It’s difficult to know who your friends are until you start talking about politics and religion. For me, it’s not important that everyone agrees with my philosophies and positions. I’m not looking for agreement (at least not initially or primarily). They can disagree, they can get angry, they can even yell. For me, the question is, where will they be tomorrow, after the discussion has passed? Will they come back and sit at my table? Or will they avoid my phone calls? Will they help me when I’m in need? Will they pretend they don’t know me?
It’s not easy for two people to completely agree on anything, much less matters of an eternal or global nature. What can be even more difficult, especially these days, is to get two people to talk about something, anything important, that they don’t agree on. There’s too much personal baggage invested in these issues to risk looking wrong or foolish, or even worse, to be forced to admit to your own potential error.
Here’s a few things to remember when confronting the opposing party:
They think it makes them look like they understand something that no one else does, or that it makes some sort of irrefutable point. The truth is, walking away can be a sure sign that you no longer have the ability to defend your position.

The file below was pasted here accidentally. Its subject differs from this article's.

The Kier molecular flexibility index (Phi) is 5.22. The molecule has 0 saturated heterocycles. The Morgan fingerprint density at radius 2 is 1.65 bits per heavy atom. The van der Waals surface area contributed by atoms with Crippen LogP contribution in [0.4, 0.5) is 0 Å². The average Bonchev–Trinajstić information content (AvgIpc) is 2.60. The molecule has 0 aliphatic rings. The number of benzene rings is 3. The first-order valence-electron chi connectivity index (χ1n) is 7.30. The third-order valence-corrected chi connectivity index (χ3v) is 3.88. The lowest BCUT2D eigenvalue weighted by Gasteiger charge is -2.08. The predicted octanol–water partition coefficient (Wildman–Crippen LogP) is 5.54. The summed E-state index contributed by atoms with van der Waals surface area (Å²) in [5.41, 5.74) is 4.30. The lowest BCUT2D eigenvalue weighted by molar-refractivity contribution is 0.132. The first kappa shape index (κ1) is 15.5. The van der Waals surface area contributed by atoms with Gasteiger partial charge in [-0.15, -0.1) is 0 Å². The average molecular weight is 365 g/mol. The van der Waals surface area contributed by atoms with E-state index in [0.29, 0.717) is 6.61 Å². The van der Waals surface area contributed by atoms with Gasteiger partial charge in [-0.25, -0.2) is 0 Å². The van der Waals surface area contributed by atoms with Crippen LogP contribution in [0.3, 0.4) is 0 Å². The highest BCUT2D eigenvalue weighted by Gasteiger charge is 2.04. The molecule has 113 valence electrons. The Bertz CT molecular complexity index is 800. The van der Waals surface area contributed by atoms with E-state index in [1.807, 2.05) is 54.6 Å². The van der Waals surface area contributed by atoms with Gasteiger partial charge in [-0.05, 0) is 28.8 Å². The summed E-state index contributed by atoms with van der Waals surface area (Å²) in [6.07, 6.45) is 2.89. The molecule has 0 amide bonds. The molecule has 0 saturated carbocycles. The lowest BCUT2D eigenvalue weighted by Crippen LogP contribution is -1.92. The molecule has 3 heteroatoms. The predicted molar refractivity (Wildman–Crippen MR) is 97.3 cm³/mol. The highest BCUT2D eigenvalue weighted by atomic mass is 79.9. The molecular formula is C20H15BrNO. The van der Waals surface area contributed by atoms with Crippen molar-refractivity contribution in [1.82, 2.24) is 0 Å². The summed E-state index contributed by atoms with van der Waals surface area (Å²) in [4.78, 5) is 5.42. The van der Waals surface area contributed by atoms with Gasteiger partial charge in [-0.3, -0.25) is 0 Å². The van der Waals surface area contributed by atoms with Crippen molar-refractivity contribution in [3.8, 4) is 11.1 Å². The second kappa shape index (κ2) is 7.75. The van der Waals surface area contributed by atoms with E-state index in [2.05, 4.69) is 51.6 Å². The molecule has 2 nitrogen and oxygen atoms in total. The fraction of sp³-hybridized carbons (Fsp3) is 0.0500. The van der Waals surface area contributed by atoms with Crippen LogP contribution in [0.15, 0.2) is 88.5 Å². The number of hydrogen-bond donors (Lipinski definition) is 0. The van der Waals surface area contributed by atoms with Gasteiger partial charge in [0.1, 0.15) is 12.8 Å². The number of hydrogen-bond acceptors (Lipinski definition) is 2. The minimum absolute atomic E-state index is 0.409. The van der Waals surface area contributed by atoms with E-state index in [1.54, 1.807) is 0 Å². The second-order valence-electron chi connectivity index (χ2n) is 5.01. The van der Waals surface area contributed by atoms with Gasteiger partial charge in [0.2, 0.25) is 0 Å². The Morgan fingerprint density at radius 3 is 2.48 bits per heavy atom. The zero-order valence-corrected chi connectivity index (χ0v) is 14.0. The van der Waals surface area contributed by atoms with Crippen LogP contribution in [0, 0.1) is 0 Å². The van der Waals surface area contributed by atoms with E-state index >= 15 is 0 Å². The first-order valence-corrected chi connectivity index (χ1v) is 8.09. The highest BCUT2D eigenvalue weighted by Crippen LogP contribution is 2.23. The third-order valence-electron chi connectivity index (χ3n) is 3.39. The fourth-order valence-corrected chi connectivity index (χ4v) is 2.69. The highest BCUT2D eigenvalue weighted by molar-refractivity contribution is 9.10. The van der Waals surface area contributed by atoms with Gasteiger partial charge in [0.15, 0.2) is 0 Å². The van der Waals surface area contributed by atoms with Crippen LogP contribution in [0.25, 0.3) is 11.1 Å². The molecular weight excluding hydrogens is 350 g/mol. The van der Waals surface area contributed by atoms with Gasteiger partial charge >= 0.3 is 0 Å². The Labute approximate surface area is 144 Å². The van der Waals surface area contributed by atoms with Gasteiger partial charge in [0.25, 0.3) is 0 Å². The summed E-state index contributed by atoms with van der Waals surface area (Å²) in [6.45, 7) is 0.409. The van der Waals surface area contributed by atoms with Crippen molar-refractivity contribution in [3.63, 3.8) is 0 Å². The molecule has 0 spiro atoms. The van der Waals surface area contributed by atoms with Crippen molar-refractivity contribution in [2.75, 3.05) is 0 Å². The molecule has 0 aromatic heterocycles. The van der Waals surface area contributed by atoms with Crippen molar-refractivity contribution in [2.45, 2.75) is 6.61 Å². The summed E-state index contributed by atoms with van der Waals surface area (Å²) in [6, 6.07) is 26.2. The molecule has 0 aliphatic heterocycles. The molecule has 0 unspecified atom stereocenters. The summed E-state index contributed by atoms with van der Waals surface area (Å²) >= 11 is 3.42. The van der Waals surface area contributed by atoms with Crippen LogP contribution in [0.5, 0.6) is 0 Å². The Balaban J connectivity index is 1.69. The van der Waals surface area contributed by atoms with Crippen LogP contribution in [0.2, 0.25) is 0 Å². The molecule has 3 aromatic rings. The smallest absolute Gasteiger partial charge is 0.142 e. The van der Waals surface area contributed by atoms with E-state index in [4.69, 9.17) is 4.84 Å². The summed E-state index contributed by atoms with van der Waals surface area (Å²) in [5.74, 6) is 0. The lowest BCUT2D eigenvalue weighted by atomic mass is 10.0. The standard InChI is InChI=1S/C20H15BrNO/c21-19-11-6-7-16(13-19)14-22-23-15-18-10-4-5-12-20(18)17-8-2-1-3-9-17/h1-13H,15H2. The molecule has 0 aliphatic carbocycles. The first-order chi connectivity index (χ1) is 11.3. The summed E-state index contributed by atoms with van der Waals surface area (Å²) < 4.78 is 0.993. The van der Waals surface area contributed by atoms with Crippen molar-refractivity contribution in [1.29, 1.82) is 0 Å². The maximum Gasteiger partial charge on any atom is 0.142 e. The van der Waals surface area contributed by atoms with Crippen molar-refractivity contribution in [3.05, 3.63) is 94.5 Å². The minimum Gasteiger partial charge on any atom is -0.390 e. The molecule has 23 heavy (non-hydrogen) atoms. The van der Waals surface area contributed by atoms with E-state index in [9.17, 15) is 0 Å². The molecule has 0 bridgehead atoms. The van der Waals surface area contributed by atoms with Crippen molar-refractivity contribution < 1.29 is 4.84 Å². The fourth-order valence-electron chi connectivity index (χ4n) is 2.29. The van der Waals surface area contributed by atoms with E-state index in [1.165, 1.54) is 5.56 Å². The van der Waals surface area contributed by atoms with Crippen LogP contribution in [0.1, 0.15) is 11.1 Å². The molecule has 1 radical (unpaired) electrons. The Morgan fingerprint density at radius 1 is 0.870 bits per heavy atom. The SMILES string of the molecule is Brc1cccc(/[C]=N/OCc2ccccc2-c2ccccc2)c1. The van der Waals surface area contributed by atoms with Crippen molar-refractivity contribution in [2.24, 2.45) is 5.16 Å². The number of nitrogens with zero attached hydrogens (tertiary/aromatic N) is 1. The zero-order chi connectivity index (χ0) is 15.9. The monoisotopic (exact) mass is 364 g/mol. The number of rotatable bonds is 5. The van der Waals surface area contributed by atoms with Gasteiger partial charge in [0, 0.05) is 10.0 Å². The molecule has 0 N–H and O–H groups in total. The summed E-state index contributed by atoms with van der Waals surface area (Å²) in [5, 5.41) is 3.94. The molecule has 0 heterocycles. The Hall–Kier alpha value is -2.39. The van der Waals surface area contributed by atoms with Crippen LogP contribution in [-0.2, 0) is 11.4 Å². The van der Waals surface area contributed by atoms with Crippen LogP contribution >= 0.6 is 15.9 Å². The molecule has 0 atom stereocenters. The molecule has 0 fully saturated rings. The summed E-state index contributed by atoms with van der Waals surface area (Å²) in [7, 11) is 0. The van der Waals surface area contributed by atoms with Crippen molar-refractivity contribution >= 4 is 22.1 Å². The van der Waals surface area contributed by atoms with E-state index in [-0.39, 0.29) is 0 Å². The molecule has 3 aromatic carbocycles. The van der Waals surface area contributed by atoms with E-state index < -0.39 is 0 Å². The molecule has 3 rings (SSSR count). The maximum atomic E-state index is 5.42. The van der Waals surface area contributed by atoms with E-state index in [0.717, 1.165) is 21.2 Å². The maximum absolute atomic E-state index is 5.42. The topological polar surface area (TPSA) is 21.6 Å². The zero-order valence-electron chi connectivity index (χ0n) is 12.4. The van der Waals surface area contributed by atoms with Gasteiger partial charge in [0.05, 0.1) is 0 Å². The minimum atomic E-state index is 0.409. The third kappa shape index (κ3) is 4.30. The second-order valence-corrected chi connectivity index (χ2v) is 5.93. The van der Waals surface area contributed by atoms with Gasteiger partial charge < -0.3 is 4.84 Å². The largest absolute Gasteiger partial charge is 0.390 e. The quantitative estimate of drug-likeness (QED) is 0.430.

Even on the issues that are most important to you. The most important issues are the ones that you should be the most ready to be wrong about, because staying wrong could have dramatic consequences. If you’re wrong, it’s much better to know about it ASAP.
If your position winds up being weak, that doesn’t mean that you’re weak too.
Sound like the same thing? It’s not. The best debates are the ones where both parties are arguing their positions with a singular goal of getting to the root of the matter, even if it means they are wrong. The best teams are the ones who can disagree without being in disarray.
It’s like eating poisoned food because you don’t want to insult the cook. Except you’re the cook. If the food is giving you diarrhea, the polite thing to do is to warn others not to eat it.
No one likes being wrong. Being wrong is a failure to be sure, but only a small one. The truth is, everyone is wrong way more often than they are right, even if they don’t want to admit or realize it. So finding out that you’re wrong is a much greater victory than being wrong was ever a failure, and it’s an opportunity to celebrate. Unless you choose to hide it, to bury it, to continue being wrong for the sake of looking right. There aren’t very many travesties more grotesque. You discovered an error, now you can correct it. This is an incredible opportunity, and anyone worth your time will celebrate with you.